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2019, what a year on the labour front

 • By : Jonathan Goldberg | Global Business Solutions

In our recent Annual Labour Law Update seminars – which have become some of the biggest labour law seminars in the country – we looked at a number of interesting cases.  The Labour Appeal Court (LAC) decision about how managers should act involved, Andre Watson, the chief of referees at SARU, is appropriate for the post-World Cup fever after our triumphant win.  Watson was found to have acted inappropriately as he swore and behaved unacceptably with the staff who reported to him. The LAC upheld the dismissal. The case also highlights the interesting option for employers to use section 188(A) of the Labour Relations Act (LRA) in respect of combining a disciplinary enquiry with an arbitration all in specific circumstances.  This, together with the LAC decision that we discussed about simplification of disciplinary procedures and codes, is something that employers should note for 2020. What was evident from this year’s seminars is that employers are spending more time on disciplinary enquiries than they are on the actual arbitration. For 2020, our wish would be for employers to spend more time in preparation for arbitrations and upskill their employees who attend these arbitrations.
POLYGRAPHS
There is also one of the first Labour Court (LC) cases about polygraph examinations. The development in polygraph technology is advancing at a rapid rate. The LC decision confirmed that employees must undergo polygraph examinations in circumstances which warrant it or if they are requested to do so. The employee refused and was dismissed. The LC upheld the decision based on the breach of contract.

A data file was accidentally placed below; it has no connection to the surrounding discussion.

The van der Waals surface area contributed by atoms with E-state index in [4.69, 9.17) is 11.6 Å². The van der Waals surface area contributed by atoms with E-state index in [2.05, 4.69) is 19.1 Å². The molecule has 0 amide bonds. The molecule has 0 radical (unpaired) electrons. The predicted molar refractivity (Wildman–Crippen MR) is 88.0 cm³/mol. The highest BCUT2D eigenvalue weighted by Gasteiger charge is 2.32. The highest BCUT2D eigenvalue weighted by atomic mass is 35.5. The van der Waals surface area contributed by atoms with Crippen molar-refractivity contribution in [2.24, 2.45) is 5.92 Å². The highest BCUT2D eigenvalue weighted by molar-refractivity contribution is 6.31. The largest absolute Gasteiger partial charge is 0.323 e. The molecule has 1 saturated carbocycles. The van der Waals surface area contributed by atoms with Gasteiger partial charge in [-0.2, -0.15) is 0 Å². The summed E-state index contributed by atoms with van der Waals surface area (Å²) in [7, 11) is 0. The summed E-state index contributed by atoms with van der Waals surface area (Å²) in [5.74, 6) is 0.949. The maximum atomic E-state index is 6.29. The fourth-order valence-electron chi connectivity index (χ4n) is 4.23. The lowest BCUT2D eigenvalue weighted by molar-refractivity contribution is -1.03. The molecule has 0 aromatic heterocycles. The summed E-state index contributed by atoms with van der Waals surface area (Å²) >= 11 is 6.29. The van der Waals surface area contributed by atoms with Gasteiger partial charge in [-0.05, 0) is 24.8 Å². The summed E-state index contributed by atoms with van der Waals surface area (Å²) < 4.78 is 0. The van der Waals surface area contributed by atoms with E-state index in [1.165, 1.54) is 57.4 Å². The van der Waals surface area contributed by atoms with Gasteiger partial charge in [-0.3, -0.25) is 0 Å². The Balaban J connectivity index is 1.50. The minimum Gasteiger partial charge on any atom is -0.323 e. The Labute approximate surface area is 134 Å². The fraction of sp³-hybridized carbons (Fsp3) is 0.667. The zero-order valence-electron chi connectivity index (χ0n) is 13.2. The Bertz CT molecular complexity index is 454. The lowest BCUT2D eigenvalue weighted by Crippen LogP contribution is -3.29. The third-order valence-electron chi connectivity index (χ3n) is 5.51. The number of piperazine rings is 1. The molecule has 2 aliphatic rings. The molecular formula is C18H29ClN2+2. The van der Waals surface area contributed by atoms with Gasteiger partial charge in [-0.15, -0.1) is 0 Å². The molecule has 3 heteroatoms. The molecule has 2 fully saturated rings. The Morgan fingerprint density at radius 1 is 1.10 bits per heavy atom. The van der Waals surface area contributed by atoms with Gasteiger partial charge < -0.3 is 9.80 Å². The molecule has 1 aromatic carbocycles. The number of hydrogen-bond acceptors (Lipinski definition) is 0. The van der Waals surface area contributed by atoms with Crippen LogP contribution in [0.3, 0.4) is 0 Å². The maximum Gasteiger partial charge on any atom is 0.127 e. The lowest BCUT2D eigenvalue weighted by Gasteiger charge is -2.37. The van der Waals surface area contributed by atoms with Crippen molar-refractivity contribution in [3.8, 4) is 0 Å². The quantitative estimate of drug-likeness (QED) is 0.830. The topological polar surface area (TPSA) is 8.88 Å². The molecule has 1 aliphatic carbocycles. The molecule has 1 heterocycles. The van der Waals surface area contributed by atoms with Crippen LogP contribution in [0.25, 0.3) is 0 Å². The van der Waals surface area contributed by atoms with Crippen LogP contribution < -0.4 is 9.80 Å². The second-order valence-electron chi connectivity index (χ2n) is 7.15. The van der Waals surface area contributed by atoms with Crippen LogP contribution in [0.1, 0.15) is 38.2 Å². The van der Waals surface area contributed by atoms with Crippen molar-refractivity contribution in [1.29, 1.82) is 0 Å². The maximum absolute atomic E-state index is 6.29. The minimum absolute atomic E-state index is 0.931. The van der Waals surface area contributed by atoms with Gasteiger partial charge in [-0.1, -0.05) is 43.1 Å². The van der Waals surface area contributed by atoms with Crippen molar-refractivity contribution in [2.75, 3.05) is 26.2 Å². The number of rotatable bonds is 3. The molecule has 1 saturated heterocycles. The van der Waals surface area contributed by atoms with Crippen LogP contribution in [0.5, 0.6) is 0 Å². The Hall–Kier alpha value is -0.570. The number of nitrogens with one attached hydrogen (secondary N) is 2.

Another case which is interesting and – in our opinion – correct, is one in which an employer in an arbitration did not follow their own recruitment procedure and appointed someone outside of the organisation. The employee then objected. He was unsuccessful and the arbitrator ruled that it is an unfair labour practice not to follow your own recruitment procedure. This brings up the question – for employers – to ensure that if they do have policies and procedures regulating issues like recruitment they need to follow them to the letter.
COLLECTIVE BARGAINING
Parties to collective bargaining in the country have spent a lot of time in the past five years trying to resolve the issues around violence and intimidation in strikes. The LAC has ruled that carrying sjambok, a stick or a PVC pipe to a strike is a dismissible offence on its own and there is no necessity to link those dangerous weapons to any assault.  The mere carrying of those weapons is regarded as a dismissible offence. We believe that is progress as violence and intimidation in the Sibanye Gold strike was unacceptable to all South Africans.
ANTICIPATED LEGISLATION
If one looks towards anticipated legislation next year, we can expect that the Employment Equity Act (EEA) will be amended and section 53 is enacted.  Section 53 is the section where you can only do business with Government and State if you are compliant with the EEA. The proposed amendments before Parliament are also that the various sectors of the economy will have to adhere to sectoral targets put out by the Minister of Employment and Labour. That is the space that employers will have to watch very carefully.
EVIDENCE
Finally, worth mentioning is issue of evidence. We find there is too much hearsay at disciplinary enquiries and sometimes at arbitration. Hearsay evidence is evidence that cannot be tested and now includes documents, video evidence and photographs.  Documents also include statements from individuals and there were a number of cases discussed – at our seminars – in this regard. If the employee objects to a document, photo or video a witness is going to be led to actually support that evidence in order for it to carry the necessary weight.
Our wish is for all readers to have a good break over Christmas and to gear themselves up to implementing simpler labour relations policies next year. We have got far too technical in regard to simple issues like dismissals internally and our wish would be for you to implement must easier policies and procedures in your company.